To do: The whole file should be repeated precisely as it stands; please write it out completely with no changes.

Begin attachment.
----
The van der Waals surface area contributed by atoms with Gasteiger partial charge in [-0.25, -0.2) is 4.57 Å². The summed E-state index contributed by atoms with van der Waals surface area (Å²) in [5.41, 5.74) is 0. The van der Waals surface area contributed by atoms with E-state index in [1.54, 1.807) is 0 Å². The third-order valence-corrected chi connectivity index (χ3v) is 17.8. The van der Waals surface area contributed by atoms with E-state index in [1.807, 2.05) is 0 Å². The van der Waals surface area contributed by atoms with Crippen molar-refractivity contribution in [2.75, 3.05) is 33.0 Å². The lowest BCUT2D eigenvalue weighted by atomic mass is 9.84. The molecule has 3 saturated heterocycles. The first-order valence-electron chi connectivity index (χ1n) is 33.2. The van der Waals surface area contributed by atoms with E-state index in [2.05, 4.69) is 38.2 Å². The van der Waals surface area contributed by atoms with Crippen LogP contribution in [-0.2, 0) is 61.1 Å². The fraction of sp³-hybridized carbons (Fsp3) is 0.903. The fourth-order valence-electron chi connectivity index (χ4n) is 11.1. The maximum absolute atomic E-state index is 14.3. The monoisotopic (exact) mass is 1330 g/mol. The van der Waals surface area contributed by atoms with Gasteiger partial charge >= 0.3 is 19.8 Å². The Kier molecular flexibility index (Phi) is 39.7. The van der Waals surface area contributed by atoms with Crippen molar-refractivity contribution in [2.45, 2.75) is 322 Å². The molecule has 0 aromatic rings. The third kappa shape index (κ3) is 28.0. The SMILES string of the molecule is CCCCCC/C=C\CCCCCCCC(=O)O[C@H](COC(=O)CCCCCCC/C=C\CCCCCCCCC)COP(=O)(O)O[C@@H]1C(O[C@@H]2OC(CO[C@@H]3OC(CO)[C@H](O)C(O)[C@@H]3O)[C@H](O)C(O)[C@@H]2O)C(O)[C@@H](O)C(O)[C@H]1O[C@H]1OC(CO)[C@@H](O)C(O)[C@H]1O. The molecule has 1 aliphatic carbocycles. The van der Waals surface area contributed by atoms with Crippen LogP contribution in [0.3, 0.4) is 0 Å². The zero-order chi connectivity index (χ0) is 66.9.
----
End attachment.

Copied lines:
The van der Waals surface area contributed by atoms with Gasteiger partial charge in [-0.25, -0.2) is 4.57 Å². The summed E-state index contributed by atoms with van der Waals surface area (Å²) in [5.41, 5.74) is 0. The van der Waals surface area contributed by atoms with E-state index in [1.54, 1.807) is 0 Å². The third-order valence-corrected chi connectivity index (χ3v) is 17.8. The van der Waals surface area contributed by atoms with E-state index in [1.807, 2.05) is 0 Å². The van der Waals surface area contributed by atoms with Crippen molar-refractivity contribution in [2.75, 3.05) is 33.0 Å². The lowest BCUT2D eigenvalue weighted by atomic mass is 9.84. The molecule has 3 saturated heterocycles. The first-order valence-electron chi connectivity index (χ1n) is 33.2. The van der Waals surface area contributed by atoms with E-state index in [2.05, 4.69) is 38.2 Å². The van der Waals surface area contributed by atoms with Crippen LogP contribution in [-0.2, 0) is 61.1 Å². The fraction of sp³-hybridized carbons (Fsp3) is 0.903. The fourth-order valence-electron chi connectivity index (χ4n) is 11.1. The maximum absolute atomic E-state index is 14.3. The monoisotopic (exact) mass is 1330 g/mol. The van der Waals surface area contributed by atoms with Gasteiger partial charge >= 0.3 is 19.8 Å². The Kier molecular flexibility index (Phi) is 39.7. The van der Waals surface area contributed by atoms with Crippen molar-refractivity contribution in [2.45, 2.75) is 322 Å². The molecule has 0 aromatic rings. The third kappa shape index (κ3) is 28.0. The SMILES string of the molecule is CCCCCC/C=C\CCCCCCCC(=O)O[C@H](COC(=O)CCCCCCC/C=C\CCCCCCCCC)COP(=O)(O)O[C@@H]1C(O[C@@H]2OC(CO[C@@H]3OC(CO)[C@H](O)C(O)[C@@H]3O)[C@H](O)C(O)[C@@H]2O)C(O)[C@@H](O)C(O)[C@H]1O[C@H]1OC(CO)[C@@H](O)C(O)[C@H]1O. The molecule has 1 aliphatic carbocycles. The van der Waals surface area contributed by atoms with Crippen LogP contribution in [0.3, 0.4) is 0 Å². The zero-order chi connectivity index (χ0) is 66.9.